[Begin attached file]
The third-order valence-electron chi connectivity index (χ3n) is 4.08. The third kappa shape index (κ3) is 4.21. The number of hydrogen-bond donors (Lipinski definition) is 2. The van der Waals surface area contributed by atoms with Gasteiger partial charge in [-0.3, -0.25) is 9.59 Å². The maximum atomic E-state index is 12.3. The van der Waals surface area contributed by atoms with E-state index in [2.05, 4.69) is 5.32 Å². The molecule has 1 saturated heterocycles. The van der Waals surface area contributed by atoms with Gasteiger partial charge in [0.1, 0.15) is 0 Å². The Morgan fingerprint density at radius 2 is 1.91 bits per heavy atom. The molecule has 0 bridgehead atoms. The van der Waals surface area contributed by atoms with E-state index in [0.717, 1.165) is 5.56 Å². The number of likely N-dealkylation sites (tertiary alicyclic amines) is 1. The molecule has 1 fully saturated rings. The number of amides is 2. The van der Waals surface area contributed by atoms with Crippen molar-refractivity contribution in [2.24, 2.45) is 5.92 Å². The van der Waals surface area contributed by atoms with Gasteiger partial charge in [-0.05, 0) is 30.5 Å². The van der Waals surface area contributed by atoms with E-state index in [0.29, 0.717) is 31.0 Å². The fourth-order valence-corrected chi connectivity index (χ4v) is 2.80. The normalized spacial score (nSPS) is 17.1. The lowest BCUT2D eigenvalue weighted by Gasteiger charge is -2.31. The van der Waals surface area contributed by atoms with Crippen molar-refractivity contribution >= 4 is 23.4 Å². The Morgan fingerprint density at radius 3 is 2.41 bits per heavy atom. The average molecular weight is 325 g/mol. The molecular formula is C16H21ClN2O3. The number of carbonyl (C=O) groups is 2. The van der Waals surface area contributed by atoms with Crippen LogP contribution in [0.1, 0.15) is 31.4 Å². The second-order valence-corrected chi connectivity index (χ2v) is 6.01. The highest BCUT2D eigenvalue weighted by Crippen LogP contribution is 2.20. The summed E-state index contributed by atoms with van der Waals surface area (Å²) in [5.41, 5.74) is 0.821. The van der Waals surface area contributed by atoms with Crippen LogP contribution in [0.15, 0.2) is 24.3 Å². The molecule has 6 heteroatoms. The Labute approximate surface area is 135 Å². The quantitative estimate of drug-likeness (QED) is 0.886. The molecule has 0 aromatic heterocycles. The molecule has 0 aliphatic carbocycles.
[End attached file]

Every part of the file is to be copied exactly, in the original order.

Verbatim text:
The third-order valence-electron chi connectivity index (χ3n) is 4.08. The third kappa shape index (κ3) is 4.21. The number of hydrogen-bond donors (Lipinski definition) is 2. The van der Waals surface area contributed by atoms with Gasteiger partial charge in [-0.3, -0.25) is 9.59 Å². The maximum atomic E-state index is 12.3. The van der Waals surface area contributed by atoms with E-state index in [2.05, 4.69) is 5.32 Å². The molecule has 1 saturated heterocycles. The van der Waals surface area contributed by atoms with Gasteiger partial charge in [0.1, 0.15) is 0 Å². The Morgan fingerprint density at radius 2 is 1.91 bits per heavy atom. The molecule has 0 bridgehead atoms. The van der Waals surface area contributed by atoms with E-state index in [0.717, 1.165) is 5.56 Å². The number of likely N-dealkylation sites (tertiary alicyclic amines) is 1. The molecule has 1 fully saturated rings. The number of amides is 2. The van der Waals surface area contributed by atoms with Crippen molar-refractivity contribution in [2.24, 2.45) is 5.92 Å². The van der Waals surface area contributed by atoms with Gasteiger partial charge in [-0.05, 0) is 30.5 Å². The van der Waals surface area contributed by atoms with E-state index in [0.29, 0.717) is 31.0 Å². The fourth-order valence-corrected chi connectivity index (χ4v) is 2.80. The normalized spacial score (nSPS) is 17.1. The lowest BCUT2D eigenvalue weighted by Gasteiger charge is -2.31. The van der Waals surface area contributed by atoms with Crippen molar-refractivity contribution >= 4 is 23.4 Å². The Morgan fingerprint density at radius 3 is 2.41 bits per heavy atom. The average molecular weight is 325 g/mol. The molecular formula is C16H21ClN2O3. The number of carbonyl (C=O) groups is 2. The van der Waals surface area contributed by atoms with Crippen LogP contribution in [0.1, 0.15) is 31.4 Å². The second-order valence-corrected chi connectivity index (χ2v) is 6.01. The highest BCUT2D eigenvalue weighted by Crippen LogP contribution is 2.20. The summed E-state index contributed by atoms with van der Waals surface area (Å²) in [5.41, 5.74) is 0.821. The van der Waals surface area contributed by atoms with Crippen LogP contribution in [0.15, 0.2) is 24.3 Å². The molecule has 6 heteroatoms. The Labute approximate surface area is 135 Å². The quantitative estimate of drug-likeness (QED) is 0.886. The molecule has 0 aromatic heterocycles. The molecule has 0 aliphatic carbocycles.